• Management of infections. To stop bacterial and fungal illnesses before they start, your doctor will take action. Itraconazole and trimethoprim and sulfamethoxazole are examples of continuous antibiotic treatment that may be used to treat fungal and bacterial infections, respectively. If an infection develops, further antibiotics or antifungal drugs may be required.

  • Interferon-gamma. Interferon-gamma injections may be given to you regularly, which might aid in boosting your immune system's ability to fight infections.

  • Transplanting of stem cells. A stem cell transplant may be able to cure CGD in some circumstances. The prognosis, the availability of donors, and the patient's personal preferences all play a role in the decision to use stem cell transplantation as a treatment.

Although corticosteroids have typically been avoided in individuals with CGD and active infection, several findings suggest that steroids may be utilized to treat hyperactive inflammation when combined with the proper antimicrobials.

Around one-third of CGD patients get liver abscesses, which are frequently recurring. Since they are thick, caseous, and challenging to drain, liver abscesses usually need to be surgically treated. Nevertheless, the use of corticosteroids resulted in the effective clearance of liver abscesses without the need for surgical intervention in a case series of nine patients at the NIH with Staphylococcal liver abscesses resistant to standard care.

The use of corticosteroids in the treatment of respiratory infections such as mulch pneumonitis and Nocardia pneumonia has also been demonstrated.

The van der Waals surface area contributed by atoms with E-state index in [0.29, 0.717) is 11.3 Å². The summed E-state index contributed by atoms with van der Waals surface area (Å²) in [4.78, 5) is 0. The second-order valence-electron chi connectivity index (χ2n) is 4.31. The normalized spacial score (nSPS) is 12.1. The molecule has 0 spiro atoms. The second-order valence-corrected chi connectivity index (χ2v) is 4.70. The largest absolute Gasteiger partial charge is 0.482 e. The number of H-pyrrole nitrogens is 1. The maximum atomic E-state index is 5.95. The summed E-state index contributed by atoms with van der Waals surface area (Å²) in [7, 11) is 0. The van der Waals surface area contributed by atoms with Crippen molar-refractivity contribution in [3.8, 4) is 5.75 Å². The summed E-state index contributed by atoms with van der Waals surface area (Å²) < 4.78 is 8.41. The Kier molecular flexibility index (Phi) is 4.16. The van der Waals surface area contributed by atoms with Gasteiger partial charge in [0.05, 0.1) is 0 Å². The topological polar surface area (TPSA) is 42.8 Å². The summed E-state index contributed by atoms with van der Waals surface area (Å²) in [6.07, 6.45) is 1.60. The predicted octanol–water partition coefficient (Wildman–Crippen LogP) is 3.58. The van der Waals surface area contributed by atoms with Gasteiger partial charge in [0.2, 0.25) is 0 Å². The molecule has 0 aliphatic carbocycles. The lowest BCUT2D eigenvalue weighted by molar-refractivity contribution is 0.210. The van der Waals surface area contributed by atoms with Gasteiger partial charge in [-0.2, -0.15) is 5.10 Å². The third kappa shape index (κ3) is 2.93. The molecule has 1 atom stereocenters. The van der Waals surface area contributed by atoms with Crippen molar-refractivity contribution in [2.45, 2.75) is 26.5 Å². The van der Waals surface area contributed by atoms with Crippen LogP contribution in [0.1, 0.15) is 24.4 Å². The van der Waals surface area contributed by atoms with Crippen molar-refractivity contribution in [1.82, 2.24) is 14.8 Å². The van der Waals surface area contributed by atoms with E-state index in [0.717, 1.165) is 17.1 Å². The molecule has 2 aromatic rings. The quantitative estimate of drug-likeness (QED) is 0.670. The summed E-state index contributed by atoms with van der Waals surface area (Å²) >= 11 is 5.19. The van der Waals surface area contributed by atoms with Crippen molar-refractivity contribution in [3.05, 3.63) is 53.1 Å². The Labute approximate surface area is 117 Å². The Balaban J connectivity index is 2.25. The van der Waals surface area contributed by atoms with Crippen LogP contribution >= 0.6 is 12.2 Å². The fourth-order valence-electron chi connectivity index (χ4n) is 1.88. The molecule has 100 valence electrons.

While infliximab therapy also produces quick improvements in CGD patients, it is also linked to higher rates of infection and mortality. TNF inhibitors should be rigorously avoided as a result. Salicylic acid derivatives, antimetabolites such as azathioprine, and 6-mercaptopurine are among the steroid-sparing medications used with varying degrees of efficacy.

Chronic Granulomatous Disease: Prevention

CGD cannot be avoided. The possibility of having a kid with the disorder should be discussed with a genetic counselor by anybody planning a family who has a history of the illness.


The emergence of azole antifungals, better awareness of CGD, and improved care of inflammatory and infectious consequences have all contributed to a more than threefold rise in the life expectancy of CGD patients over the past few decades. Nonetheless, triazole-resistant Aspergillus is becoming more common, and managing inflammatory side effects is still challenging.

Recent findings show that survival after HCT has grown from 85% before 2000 to more than 90%, and results have been positive independent of the donor source. Children who get HCT are healthier and have a higher quality of life than those who are treated conservatively. In light of this, HCT needs to be taken into account for all CGD patients, independent of sex, genetic mutation, or clinical symptoms. MAC seems to improve the chance of long-term myeloid engraftment and decrease the risk of graft failure.

While early HCT is preferred, patients who are adolescents or young adults, especially those with a history of severe infection and autoinflammation, may also be candidates for a definitive cure.

In the end, we anticipate a significant rise in overall life expectancy for individuals with CGD over the following few years as HCT becomes more widely accessible and better tolerated. Also, for patients without an HLA-matched donor, gene therapy may be a feasible option for allogeneic HCT with the development of novel SIN-lentiviral vectors and the improvement of conditioning regimens.

Dr. Durgesh Kumar Sinha
Dr. Durgesh Kumar Sinha


Updated on: 30-Mar-2023